This soup is a pun. I was having dinner with my friend Yayo and his mom at Jason Neroni’s awesome restaurant, Superba, enjoying his delicious pea gazpacho, and Spanish vocab came up. Yayo is from Hermosillo, and, as you’d expect, speaks Spanish, so I’m constantly pestering with “what’s that in Spanish” questions…. READ FULL ARTICLE →
Sometimes a change of scene can be all you need to reset. New York and Los Angeles are both within easy reach of Canada and they’re two of America’s greatest cities. To minimize your stress (and schlepping) we’ve narrowed the focus to buzzy Brooklyn on the East Coast, and beachy Venice and Santa Monica on the West.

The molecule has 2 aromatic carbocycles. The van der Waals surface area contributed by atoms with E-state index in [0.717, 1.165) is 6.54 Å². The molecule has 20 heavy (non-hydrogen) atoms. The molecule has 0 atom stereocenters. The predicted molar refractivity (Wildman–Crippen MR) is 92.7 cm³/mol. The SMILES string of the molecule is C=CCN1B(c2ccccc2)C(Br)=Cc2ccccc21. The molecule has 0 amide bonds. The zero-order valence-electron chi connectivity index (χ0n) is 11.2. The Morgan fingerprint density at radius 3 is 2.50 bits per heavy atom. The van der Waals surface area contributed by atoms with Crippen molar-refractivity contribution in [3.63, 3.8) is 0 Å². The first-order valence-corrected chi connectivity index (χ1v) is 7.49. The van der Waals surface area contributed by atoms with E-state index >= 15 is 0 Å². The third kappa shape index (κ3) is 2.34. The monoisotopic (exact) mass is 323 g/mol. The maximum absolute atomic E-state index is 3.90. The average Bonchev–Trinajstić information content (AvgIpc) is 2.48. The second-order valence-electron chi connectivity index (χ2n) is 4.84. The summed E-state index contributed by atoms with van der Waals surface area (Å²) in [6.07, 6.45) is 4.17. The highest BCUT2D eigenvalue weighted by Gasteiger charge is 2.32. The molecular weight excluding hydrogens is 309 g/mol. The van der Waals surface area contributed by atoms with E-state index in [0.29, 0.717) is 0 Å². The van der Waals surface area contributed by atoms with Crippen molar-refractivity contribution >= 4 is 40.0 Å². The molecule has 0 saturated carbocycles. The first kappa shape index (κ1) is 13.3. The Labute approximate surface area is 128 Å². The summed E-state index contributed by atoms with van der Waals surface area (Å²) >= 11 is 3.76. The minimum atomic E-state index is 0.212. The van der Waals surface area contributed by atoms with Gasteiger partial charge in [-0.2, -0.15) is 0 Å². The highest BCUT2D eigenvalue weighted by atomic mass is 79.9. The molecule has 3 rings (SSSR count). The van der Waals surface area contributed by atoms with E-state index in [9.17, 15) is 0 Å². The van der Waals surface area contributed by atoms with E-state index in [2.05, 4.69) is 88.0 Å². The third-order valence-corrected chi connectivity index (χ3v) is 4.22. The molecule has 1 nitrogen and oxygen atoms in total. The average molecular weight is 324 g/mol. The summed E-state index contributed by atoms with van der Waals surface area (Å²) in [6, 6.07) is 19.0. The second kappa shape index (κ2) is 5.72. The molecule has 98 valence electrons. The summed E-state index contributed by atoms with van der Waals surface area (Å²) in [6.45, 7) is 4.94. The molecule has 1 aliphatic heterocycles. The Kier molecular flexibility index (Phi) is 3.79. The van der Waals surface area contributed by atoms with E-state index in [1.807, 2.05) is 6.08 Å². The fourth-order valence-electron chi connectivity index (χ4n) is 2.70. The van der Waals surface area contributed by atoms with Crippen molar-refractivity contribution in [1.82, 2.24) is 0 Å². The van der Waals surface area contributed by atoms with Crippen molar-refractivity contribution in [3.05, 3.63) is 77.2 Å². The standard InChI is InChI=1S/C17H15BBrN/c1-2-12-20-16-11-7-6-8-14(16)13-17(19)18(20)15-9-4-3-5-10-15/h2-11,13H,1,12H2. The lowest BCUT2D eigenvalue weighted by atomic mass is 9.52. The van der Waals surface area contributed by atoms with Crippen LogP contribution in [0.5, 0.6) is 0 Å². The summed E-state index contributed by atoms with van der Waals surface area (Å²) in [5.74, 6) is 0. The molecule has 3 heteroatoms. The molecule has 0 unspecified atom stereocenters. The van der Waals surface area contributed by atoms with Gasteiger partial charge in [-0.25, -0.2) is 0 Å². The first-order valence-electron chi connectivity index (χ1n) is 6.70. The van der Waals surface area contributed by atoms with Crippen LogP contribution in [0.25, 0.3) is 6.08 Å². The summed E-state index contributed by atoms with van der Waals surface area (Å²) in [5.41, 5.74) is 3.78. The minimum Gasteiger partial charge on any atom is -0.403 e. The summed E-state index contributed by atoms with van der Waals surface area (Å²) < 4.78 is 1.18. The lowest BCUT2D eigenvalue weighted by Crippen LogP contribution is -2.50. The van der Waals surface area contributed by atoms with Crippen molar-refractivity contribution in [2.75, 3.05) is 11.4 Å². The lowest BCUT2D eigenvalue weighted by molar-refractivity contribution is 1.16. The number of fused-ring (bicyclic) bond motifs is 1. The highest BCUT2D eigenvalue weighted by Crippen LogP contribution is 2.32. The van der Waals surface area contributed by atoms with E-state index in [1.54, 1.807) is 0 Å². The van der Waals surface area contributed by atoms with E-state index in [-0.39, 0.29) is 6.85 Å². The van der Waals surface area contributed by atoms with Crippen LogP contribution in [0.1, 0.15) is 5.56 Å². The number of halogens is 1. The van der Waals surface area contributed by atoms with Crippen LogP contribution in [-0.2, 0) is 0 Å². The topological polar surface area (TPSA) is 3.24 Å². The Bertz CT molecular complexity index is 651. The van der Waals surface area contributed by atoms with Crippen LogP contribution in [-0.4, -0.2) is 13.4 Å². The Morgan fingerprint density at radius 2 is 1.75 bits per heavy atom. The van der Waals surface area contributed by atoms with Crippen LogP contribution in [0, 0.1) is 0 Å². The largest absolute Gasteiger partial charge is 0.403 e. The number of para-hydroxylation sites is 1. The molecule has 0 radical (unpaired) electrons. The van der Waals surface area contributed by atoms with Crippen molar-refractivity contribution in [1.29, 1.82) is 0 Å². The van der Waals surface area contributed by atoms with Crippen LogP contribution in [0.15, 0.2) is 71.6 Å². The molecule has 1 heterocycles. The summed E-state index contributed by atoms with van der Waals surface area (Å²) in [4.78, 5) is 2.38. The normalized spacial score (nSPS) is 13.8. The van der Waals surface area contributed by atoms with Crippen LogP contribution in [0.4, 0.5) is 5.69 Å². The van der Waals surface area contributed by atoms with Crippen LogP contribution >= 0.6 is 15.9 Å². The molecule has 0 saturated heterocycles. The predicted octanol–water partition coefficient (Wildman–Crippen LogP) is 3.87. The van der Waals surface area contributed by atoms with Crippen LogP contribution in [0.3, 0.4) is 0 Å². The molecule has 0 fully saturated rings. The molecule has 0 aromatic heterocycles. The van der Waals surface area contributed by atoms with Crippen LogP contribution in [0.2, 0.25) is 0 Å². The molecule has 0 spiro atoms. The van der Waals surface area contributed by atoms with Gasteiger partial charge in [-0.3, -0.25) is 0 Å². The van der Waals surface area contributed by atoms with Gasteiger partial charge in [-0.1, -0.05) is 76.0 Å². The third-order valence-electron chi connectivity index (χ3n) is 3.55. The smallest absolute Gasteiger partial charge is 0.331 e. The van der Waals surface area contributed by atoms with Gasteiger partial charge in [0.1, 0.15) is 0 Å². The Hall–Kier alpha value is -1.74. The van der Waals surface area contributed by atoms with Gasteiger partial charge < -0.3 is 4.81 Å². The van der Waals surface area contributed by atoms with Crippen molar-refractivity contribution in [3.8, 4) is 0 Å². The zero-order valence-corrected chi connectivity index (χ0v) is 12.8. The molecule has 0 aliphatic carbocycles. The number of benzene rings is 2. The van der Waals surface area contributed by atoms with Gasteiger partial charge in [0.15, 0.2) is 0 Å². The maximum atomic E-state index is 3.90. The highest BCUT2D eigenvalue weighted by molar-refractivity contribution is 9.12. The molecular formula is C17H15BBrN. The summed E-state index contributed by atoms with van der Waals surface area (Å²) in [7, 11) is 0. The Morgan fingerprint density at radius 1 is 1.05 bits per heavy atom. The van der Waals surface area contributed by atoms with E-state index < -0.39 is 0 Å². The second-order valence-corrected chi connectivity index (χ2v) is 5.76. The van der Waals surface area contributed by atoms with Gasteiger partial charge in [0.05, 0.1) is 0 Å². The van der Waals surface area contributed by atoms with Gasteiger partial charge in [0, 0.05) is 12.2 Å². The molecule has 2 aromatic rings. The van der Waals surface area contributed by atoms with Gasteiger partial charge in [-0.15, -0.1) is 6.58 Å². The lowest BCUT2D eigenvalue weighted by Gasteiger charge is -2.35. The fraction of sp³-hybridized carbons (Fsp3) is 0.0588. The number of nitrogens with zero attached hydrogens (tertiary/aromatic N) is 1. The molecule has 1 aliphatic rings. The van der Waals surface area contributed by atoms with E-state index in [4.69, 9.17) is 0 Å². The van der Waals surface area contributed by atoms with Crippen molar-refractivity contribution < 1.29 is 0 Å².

Let’s take Brooklyn first: Had it not been joined to New York City at the end of the 19th century, Brooklyn would be the fourth most populated city in America. Its fortunes started to change by the end of the 20th century, as Manhattan became prohibitively expensive and artists and bohemian types moved across the East River to inhabit the beautiful brownstones and industrial spaces in gritty Williamsburg, leafy Carroll Gardens, Fort Greene, Red Hook and, now, in formerly don’t-go-there Bushwick. The restaurants and shops that have sprung up in the wake of this migration have set trends, like canning and crafting, for the world at large. READ FULL ARTICLE →